Irrespective whether Greek Cypriot leader Nikos Anastasiades would like to accept it or not the offshore hydrocarbon riches of the eastern Mediterranean island “is linked with the peace talks and cannot be delinked.” Could it be said clearer than that? Hydrocarbons issue has become part and parcel of the already problematic Cyprus talks process. Who has said this? UN Secretary-General`s Special Adviser on Cyprus Espen Barth Eide has said it and placed himself under the salvo of the Greek Cypriots.
Greek Cypriot leadership has been demanding that “unless Turkey stopped bullying” it would not return to the Cyprus peace talks. Furthermore, as was stressed in the statement of Anastasiades after his meeting with political party leaders on Jan. 5, the Greek Cypriot leadership has started claiming that “natural wealth belongs to the state and the responsibility for managing it lies with the government of the time for the benefit of all the legal residents of the country.” What’s the meaning of that? Turkish Cypriots can get their share from the wealth of the island when the accept to become “legal citizens” of the “only legitimate government.” Thus, Anastasiades is telling Turkish Cypriots: Surrender, accept osmosis, get a share from gas...
This is of course sheer blackmail. Was it wrong for the Turkish Cypriot president in urging Turkey and the international community not to allow unilateral Greek Cypriot actions aimed at eradicating the Turkish Cypriot partnership rights on the entire island, as well as its offshore riches? Turkey has been demonstrating all along that under every condition it would not abandon Turkish Cypriots.
The October Navtex Turkey issued had expired on Nov. 30 and Barbaros seismic ship left the disputed waters. A new Navtex was not immediately issued and Turkey preferred to give some precious time to Eide to convince Anastasiades to return talks with no precondition – with the gas issue becoming part of the process – or else… If the Greek Cypriots decided to renew their unilateral Navtex and continue drilling in the disputed waters up until March 19, could it be a surprise for anyone if the Turkish Navtex is renewed as well? That was what happened, Ankara would not surrender to the caprices of Anastasiades.
With clocks ticking for the Turkish Cypriot presidential election time is indeed running up. At the presidential vote scheduled for April incumbent Derviş Eroğlu is seeking reelection while the ruling coalition’s senior partner socialist Republican Turks’ Party (CTP) is supporting parliament speaker Sibel Siber. Another important candidate is the former legendary mayor of Nicosia Mustafa Akıncı who made a comeback to politics after more than a decade of “peaceful family life.” Yet another candidate is academician Kudret Özersay, a former chief negotiator.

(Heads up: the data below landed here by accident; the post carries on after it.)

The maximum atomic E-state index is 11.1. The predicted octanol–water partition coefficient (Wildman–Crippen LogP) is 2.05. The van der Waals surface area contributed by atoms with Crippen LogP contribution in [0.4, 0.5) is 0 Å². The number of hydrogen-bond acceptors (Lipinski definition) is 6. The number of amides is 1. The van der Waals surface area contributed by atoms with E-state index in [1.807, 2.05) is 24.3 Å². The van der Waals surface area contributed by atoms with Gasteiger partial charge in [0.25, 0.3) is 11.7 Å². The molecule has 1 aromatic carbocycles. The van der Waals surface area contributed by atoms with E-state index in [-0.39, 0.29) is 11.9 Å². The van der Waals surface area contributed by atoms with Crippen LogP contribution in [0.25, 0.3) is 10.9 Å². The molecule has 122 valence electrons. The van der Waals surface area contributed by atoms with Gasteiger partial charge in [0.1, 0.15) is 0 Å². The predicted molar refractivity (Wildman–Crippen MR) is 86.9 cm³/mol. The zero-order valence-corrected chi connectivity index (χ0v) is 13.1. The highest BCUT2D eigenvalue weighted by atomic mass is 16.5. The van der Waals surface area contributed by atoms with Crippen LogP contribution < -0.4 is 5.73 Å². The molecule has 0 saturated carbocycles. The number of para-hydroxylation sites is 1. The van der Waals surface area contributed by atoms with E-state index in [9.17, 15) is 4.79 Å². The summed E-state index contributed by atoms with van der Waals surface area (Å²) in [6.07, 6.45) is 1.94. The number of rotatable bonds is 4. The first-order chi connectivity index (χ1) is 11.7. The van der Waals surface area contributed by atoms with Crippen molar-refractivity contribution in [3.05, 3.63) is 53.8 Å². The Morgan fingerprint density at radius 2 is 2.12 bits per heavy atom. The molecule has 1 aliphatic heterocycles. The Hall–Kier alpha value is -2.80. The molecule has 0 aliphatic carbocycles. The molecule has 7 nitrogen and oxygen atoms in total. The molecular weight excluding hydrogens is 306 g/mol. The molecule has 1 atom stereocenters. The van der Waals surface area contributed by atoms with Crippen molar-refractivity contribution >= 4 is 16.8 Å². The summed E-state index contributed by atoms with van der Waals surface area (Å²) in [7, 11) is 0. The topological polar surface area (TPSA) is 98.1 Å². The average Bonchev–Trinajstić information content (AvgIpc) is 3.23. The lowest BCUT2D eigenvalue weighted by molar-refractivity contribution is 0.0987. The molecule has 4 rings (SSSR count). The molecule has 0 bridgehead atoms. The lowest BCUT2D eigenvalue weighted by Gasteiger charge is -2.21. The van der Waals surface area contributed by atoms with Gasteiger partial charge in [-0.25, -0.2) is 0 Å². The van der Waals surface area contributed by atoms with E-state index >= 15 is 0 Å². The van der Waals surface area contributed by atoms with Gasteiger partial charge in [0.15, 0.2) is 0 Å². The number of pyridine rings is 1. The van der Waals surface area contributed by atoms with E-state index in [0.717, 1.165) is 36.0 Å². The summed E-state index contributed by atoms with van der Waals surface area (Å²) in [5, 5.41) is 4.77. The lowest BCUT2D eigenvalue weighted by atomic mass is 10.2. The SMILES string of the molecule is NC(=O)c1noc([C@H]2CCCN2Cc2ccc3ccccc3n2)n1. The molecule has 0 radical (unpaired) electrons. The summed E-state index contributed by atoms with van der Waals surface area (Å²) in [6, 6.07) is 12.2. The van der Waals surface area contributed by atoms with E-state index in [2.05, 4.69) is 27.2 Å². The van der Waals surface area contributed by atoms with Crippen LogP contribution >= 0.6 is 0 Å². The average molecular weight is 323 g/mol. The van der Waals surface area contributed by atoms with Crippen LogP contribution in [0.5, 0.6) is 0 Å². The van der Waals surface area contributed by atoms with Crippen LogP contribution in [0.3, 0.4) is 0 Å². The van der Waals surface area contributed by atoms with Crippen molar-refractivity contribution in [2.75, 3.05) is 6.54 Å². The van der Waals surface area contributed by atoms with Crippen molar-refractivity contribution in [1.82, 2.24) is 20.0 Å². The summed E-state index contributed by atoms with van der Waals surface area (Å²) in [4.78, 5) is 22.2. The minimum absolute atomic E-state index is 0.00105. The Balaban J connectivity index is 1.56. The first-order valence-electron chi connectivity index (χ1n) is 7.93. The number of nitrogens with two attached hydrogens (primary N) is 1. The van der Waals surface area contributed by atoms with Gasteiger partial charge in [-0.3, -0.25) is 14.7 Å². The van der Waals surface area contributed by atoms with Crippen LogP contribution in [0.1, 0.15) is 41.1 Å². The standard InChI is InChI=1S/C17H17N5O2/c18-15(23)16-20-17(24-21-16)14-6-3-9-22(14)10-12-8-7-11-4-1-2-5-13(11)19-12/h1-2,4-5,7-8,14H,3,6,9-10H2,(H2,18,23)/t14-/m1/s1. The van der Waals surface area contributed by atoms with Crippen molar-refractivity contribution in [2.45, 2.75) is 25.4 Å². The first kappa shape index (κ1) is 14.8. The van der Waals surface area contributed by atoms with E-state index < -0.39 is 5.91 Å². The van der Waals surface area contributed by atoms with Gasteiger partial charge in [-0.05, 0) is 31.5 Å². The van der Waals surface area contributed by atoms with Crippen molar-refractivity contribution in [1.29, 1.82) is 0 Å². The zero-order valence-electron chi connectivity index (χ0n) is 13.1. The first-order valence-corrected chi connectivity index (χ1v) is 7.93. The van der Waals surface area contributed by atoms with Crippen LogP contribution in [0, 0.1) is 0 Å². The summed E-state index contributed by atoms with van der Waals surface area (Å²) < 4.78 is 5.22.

The election campaign kicked off with the start of the new year and each of the four candidates are in efforts to pass on the “I will be the best president and I can defend best the rights of my people at the Cyprus talks process” message to some 175,000 eligible voters who will go to the booths to elect the new president.
Northern Cyprus is under international isolation and its economy is largely dependent on Turkey’s support and, though to a lesser degree than Greek Cypriots next door who suffered the worst economic-financial crisis of their recent history, the global economic crisis has produced some very serious adverse effects on the living conditions of Turkish Cypriots. According to the main opposition National Unity Party (UBP) which is supporting its former leader Eroğlu in the presidential race, the CTP-led coalition government despite increased Turkish support landed the Turkish Cypriot economy in a catastrophic situation. Of course it is politics and there is some degree of exaggeration but economic prospects of northern Cyprus considerably receded over the past years and a structural readjusting program aimed at introducing monetary discipline – blamed as one of the important reasons why the UBP failed in the last parliamentary elections – was long shelved, demonstrating Turkey’s support for the socialist-led government.
The presidential campaign, however, is not dominated by economy, unemployment or any other subject other than the Cyprus issue. Eroğlu is campaigning on the promise tat he could negotiate the best deal for Turkish Cypriots while Siber is stressing she is the candidate of those supporting a “federal Cyprus.” Akıncı is claiming only he can bring about a Cyprus settlement because he has a different language. Former chief negotiator Özersay, on the other hand, is pledging to be an “honest negotiator” stressing a settlement cannot be done only by the negotiator or by the Turkish and Greek Cypriots, but international actors must as well wish for a deal. Who will win the race is an irrelevant question for now though it appears to be Eroğlu is far ahead of all other candidates in the polls. In any case, however, if Cyprus talks did not start soon, the pro-settlement leftist candidates Siber and Akıncı will be affected worst diminishing their already dim chances.
If talks could not be resumed within next few weeks, hopes will have to wait until next autumn but by then depending on the result of the presidential vote north Cyprus may go to early elections and thus skidding of the peace process likely to continue.